How to mount Windows share on Red Hat Enterprise Linux system using CIFS?

Solution Verified - Updated -


  • Red Hat Enterprise Linux 8
  • Red Hat Enterprise Linux 7
  • Red Hat Enterprise Linux 6
  • Red Hat Enterprise Linux 5


  • How can Windows shares be mounted on Red Hat Enterprise Linux?


  • To run the following commands, you need to install cifs-utils package which provides mount.cifs helper program. Some commands for mounting CIFS volume require the helper program to pre-process options before issuing a mount() syscall.
  • Windows share can be mounted on RHEL system using cifs option of mount command as :

    # mount -t cifs -o username=<share user>,password=<share password> //WIN_PC_IP/<share name> /mnt
  • You can specify iocharset to convert local path names to/from UTF-8 if the server uses multi byte charset:

    # mount -t cifs -o iocharset=cp932,username=<share user>,password=<share password> //WIN_PC_IP/<share name> /mnt
  • In case your user is in windows domain then you can define the domain as follows:

    # mount -t cifs -o username=<share user>,password=<share password>, //WIN_PC_IP/<share name> /mnt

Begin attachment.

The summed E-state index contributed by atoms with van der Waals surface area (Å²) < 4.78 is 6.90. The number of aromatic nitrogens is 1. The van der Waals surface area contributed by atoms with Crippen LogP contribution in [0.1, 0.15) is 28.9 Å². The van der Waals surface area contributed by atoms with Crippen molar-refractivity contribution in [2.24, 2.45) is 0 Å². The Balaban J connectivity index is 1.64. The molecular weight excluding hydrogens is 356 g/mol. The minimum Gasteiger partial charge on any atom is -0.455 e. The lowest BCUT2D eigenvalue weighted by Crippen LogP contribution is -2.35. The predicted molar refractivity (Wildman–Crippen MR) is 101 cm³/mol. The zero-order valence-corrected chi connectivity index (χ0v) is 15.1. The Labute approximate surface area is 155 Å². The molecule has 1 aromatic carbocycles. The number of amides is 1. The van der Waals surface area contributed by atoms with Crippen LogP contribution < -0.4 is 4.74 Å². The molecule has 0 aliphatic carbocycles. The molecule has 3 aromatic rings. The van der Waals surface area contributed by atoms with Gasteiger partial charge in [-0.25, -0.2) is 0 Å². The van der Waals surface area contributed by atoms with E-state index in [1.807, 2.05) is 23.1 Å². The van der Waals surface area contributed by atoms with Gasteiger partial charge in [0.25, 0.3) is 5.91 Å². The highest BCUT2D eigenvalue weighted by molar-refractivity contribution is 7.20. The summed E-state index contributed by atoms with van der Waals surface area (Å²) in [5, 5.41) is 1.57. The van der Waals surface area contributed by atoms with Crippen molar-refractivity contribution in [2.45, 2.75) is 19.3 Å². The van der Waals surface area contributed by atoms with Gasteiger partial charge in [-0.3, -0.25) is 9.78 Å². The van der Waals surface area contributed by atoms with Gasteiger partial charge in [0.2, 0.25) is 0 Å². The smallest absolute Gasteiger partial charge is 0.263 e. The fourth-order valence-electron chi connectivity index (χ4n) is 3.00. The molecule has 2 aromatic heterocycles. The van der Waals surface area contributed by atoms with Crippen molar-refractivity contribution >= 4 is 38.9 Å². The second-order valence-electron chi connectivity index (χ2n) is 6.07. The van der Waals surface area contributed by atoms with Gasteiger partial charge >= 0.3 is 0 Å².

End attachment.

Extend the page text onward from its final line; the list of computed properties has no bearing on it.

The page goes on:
• By default, Windows shares are mounted with the full permission (0755) in Linux. To change the default permission use the dir_mode and file_mode options to set directory and file permission.

    # mount -t cifs -o username=<share user>,password=<sharepassword>,dir_mode=0755,file_mode=0755 //WIN_PC_IP/<share name> /mnt
  • To make the mount persistent across reboots, make the below entry to the /etc/fstab

    //WIN_PC_IP/<share name>    /<mntpoint>   cifs  _netdev,username=<share user>,password=<share password>,dir_mode=0755,file_mode=0755,uid=500,gid=500 0 0
  • If a username/password/domain is needed, it is best not to leave it in fstab. In order to achieve this, the previous entry can be modified like so:

    //WIN_PC_IP/<share name>    /<mntpoint>   cifs  _netdev,credentials=/root/.credfile,dir_mode=0755,file_mode=0755,uid=500,gid=500 0 0

    and then create the file /root/.credfile, with the following content (domain might not be mandatory):

    username=<share user>